Civic body to monitor your daily water supply | mumbai | Hindustan Times
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Civic body to monitor your daily water supply

Soon, the Brihanmumbai Municipal Corporation (BMC) would know the exact amount of water you receive at home.

mumbai Updated: Nov 09, 2010 01:15 IST
Sujit Mahamulkar

Soon, the Brihanmumbai Municipal Corporation (BMC) would know the exact amount of water you receive at home.

To plug water leakage and theft, the civic body will install flow metres on various reservoirs and pipelines under the new water management system.

By next year, the BMC would know the exact amount of water that end users consume and the amount that is wasted via leakage and theft.

In the first phase of the project, the civic body will install about 300 flow metres at the cost of Rs 160 crore, of which over 150 have already been installed at 30 reservoirs and on few water mains. “The remaining work will be completed in the next three months up to January 2011, and in a year, every household would come under the BMC scanner, after installation of flow metres,” said Rahul Shewale, chairman of the civic standing committee.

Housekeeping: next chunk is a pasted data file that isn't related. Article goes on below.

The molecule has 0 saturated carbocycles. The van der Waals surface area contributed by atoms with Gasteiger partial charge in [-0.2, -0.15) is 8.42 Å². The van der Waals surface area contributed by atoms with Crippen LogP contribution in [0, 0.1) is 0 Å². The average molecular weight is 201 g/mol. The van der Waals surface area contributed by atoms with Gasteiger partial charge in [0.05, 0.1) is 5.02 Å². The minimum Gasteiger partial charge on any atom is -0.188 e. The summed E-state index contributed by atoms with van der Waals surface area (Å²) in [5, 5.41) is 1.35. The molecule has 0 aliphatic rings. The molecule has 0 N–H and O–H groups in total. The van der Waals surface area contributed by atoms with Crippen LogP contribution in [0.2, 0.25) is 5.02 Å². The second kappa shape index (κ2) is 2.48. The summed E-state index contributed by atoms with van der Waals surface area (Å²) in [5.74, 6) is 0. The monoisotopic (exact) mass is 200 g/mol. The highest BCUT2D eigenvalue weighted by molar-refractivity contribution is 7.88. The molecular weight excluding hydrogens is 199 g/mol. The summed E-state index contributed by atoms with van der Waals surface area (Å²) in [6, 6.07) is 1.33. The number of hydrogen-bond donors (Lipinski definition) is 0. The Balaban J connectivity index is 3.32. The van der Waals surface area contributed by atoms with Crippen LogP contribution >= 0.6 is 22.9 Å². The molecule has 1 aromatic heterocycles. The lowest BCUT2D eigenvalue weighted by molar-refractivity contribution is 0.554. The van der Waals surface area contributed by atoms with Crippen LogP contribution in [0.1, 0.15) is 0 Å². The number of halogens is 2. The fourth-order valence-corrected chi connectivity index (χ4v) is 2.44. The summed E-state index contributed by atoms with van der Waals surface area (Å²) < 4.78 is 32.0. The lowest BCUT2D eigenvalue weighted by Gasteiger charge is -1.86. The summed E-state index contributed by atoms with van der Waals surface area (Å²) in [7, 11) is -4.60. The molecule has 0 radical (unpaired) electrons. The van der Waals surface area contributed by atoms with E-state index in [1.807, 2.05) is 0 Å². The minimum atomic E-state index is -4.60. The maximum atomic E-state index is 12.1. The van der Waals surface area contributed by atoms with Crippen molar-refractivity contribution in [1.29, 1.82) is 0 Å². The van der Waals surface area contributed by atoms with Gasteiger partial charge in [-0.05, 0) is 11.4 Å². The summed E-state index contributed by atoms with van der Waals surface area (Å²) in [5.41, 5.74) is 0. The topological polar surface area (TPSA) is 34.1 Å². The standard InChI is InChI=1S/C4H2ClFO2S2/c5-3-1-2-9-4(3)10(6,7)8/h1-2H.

As per the civic water department, more than 20% water that is supplied to the city on a daily basis is lost to theft and leaks. In the past one year, the BMC has repaired more than 35,000 leaks and has also accepted that there is more work to be done.

The civic body supplies 3,350 million litre daily (mld) water, while over 700 mld is wasted to leaks and theft.

The second phase of the project will involve the civic body fixing flow metres for bulk consumers and in the third phase, all 3.5 lakh residential consumers will be monitored with help of flow meters.

The flow metres would also help improve the water distribution system, which has been disturbed since a month. Two weeks ago, city corporators had decided to study the water distribution system in Mumbai and make recommendations for equitable water supply as per the population density in different wards.

A nine-member sub-committee, headed by Shewale, undertook the study. However, complaints about water shortage continued to pour in from certain parts of the city. The worst affected areas are those at the tail end of the distribution system.